It’s strawberry season in Arizona and you’re craving a sweet, delicate, red teardrop of goodness. You find none in your refrigerator. With gas prices soaring, you don’t want to make a special trip to the grocery store. What do you do?
Justin Rohner knows what he would do: simply stroll into his elegantly landscaped yard and pluck a fresh berry — or whatever he pleases, for that matter — right off the plant.
More than 60 percent of his yard is edible.
Rohner, 32, sees health, economic and aesthetic benefits in not only growing his own produce but utilizing it as the primary form of planned landscaping at his Gilbert home. It’s a concept called agriscaping.
Rohner is part of a group of six who work to educate and spread the practice of agriscaping through the Valley. They operate an online community, iAgriscape.com, which describes it as “what you get when you bring together the elegance and grandeur of creative landscaping and the best of productive agriculture.”
Every month Rohner holds a free meeting at two nurseries, Harper’s Nursery and Landscape Co. in Mesa and Summer Winds Nursery in Phoenix. He teaches an audience of about 50 how to design and maintain an efficient elegant garden.
“We make it as easy as grass.” Rohner says. “No, easier; there’s no mowing or de-weeding.”
Rohner also offers his professional landscaping skills and creative mind to those who do not have the means or time to do the work themselves, he says.
For $27 a month he and his posse will plan, maintain and harvest your agriscaped yard.
He sells his produce and clients’ produce at the Power Road Farmers Market in Mesa.
“It can produce more than it costs to maintain it,” Rohner says. “Essentially, it’s free.”
Each square foot will produce between $5 and $25 worth of produce a year, he says, and a four-by-eight bed can grow a year’s worth of produce for one person.
Rohner uses his Power Ranch home as a “test” site and model garden for agriscapes. Both his front and backyard are elegant, edible and homeowners association (HOA) approved, he says.
“Anytime is the best time to plant,” he says. “You just need to know what to plant.”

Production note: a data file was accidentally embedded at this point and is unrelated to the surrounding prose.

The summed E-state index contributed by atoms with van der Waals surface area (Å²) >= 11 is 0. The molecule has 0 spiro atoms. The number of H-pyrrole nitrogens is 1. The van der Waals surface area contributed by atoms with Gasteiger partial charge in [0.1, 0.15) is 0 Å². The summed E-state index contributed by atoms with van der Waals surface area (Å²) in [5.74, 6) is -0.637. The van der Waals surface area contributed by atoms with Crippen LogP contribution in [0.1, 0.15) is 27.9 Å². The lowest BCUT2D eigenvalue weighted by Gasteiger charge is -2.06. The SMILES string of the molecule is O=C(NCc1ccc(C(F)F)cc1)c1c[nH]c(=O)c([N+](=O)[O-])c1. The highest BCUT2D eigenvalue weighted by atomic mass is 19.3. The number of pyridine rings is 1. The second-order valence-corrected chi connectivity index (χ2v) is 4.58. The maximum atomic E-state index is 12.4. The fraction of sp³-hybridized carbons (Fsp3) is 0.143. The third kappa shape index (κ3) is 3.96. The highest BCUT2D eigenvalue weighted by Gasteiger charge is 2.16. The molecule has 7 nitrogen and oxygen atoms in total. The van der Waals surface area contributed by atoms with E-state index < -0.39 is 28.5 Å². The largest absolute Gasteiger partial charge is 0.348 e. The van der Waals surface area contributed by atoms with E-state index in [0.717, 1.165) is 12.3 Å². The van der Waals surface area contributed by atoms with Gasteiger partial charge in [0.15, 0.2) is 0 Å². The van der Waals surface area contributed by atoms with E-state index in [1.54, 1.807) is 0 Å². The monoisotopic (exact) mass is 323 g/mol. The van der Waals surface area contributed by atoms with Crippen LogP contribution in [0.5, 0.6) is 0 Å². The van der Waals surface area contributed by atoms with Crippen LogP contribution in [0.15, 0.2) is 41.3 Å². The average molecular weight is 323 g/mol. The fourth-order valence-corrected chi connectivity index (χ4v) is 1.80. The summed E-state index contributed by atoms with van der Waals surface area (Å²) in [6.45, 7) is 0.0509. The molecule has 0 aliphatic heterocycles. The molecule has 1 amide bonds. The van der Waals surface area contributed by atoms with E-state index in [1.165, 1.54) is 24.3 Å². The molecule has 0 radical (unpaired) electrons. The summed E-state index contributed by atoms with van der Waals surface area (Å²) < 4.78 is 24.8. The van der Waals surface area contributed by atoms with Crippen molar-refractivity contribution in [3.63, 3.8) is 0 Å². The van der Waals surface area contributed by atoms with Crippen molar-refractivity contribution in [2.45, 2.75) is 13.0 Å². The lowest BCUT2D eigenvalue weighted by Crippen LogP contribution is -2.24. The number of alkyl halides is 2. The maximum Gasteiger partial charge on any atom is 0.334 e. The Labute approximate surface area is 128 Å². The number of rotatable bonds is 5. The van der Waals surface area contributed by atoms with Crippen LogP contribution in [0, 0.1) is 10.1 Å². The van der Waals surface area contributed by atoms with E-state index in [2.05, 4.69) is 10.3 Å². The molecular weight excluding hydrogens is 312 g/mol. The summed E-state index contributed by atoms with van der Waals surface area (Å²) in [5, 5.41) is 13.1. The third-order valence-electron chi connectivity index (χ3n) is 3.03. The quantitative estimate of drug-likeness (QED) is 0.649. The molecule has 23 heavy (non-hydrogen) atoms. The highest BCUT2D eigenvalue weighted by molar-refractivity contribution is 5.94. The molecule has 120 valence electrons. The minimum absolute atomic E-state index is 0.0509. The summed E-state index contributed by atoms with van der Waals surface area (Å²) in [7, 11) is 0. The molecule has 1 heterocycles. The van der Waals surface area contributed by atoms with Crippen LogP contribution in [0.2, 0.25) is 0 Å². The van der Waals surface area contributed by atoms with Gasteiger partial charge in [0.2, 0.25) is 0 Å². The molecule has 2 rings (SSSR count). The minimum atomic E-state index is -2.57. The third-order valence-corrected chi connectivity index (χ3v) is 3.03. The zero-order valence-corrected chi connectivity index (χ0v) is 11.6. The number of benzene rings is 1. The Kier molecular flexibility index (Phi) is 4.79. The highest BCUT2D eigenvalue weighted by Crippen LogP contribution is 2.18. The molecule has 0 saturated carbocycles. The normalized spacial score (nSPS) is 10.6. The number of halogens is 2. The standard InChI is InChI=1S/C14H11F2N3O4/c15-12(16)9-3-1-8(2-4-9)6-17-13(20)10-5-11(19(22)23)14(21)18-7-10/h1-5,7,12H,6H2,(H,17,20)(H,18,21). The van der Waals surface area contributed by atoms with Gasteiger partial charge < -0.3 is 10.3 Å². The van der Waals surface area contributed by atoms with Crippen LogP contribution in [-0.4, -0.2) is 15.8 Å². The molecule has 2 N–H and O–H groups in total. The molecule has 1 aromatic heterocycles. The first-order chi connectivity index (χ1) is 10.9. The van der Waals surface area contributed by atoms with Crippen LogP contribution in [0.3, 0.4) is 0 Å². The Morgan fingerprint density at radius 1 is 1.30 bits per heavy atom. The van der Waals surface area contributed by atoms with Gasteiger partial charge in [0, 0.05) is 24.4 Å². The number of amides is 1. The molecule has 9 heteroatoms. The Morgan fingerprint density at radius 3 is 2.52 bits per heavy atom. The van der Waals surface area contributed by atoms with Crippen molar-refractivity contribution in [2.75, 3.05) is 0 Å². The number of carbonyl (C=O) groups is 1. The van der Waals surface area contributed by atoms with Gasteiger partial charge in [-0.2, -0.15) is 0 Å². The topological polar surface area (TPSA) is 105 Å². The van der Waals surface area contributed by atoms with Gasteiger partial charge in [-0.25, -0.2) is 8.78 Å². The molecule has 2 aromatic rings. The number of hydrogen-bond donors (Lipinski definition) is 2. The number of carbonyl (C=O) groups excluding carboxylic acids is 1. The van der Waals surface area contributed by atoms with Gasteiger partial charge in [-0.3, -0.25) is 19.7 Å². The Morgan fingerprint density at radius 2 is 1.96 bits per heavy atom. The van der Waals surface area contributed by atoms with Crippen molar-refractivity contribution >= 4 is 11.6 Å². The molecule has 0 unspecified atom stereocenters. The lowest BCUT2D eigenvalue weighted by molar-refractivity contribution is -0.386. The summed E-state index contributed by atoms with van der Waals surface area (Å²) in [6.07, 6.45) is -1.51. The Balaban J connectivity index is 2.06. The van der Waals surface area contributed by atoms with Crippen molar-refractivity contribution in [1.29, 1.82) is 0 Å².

Right now, his front and backyard is a lushes green oasis of salad lettuces, artichokes, fruit trees, flowers, grass and much more.
About 10 feet under his children’s trampoline, he has dug a subterranean garden to grow more sun and heat sensitive plants.
He uses special soaps so he can recycle water from his showers and other sources in his home into his garden through a drain pipe.
Linda Thompson or Chandler also recycles water for her agriscaped gardens. She has a five-gallon bucket in her shower to collect water and carry out to her yard when she’s done.
Thompson, 60, spends about 12 and a half hours on her 200 square-foot garden a week. She has to go to the store for produce about three months out to the year — and she dreads it.
“Once you’ve had lettuce from your backyard that was picked that evening, you’ll have a very hard time going back to the store,” she says.
Thompson has been an intermittent gardener since 1994. She started attending Rohner’s Mesa meeting about a year ago and tries to make it to every one, she says.
She enjoys the exercise and recommends agriscaping to everyone. She agrees with Rohner: it doesn’t cost much to get started and once you have, you won’t give it up.
“My mother used to say, gardening is good for the soul,” Thompson says. “She was so right.”
Both Rohner and Thompson say you do not need a green thumb to agriscape. You just need a healthy start and a solid plan. Rohner said he is happy to help with that, for free.
In the beginning, he asks a few questions: “What do you want it to look like?” “What do you want to eat?” and “How much time do you want to spend on it?”
He and his fellow agriscapers have studied far and abroad to bring innovation to the elegant and edible home gardens in Arizona.
A fellow agriscaper went as far as France to study French Country gardens. They are also experts on Tuscan, Traditional English and many more garden styles.
Rohner is also working with local landscaping companies to spread agriscaping throughout the Valley, he says.
“A big part of our mission,” Rohner says, “Is to make people into farmers and teach them elegant landscaping.”
Angela, a senior studying journalism at Arizona State University, is an intern for the East Valley Tribune. Contact her at (480) 898-6514 or firstname.lastname@example.org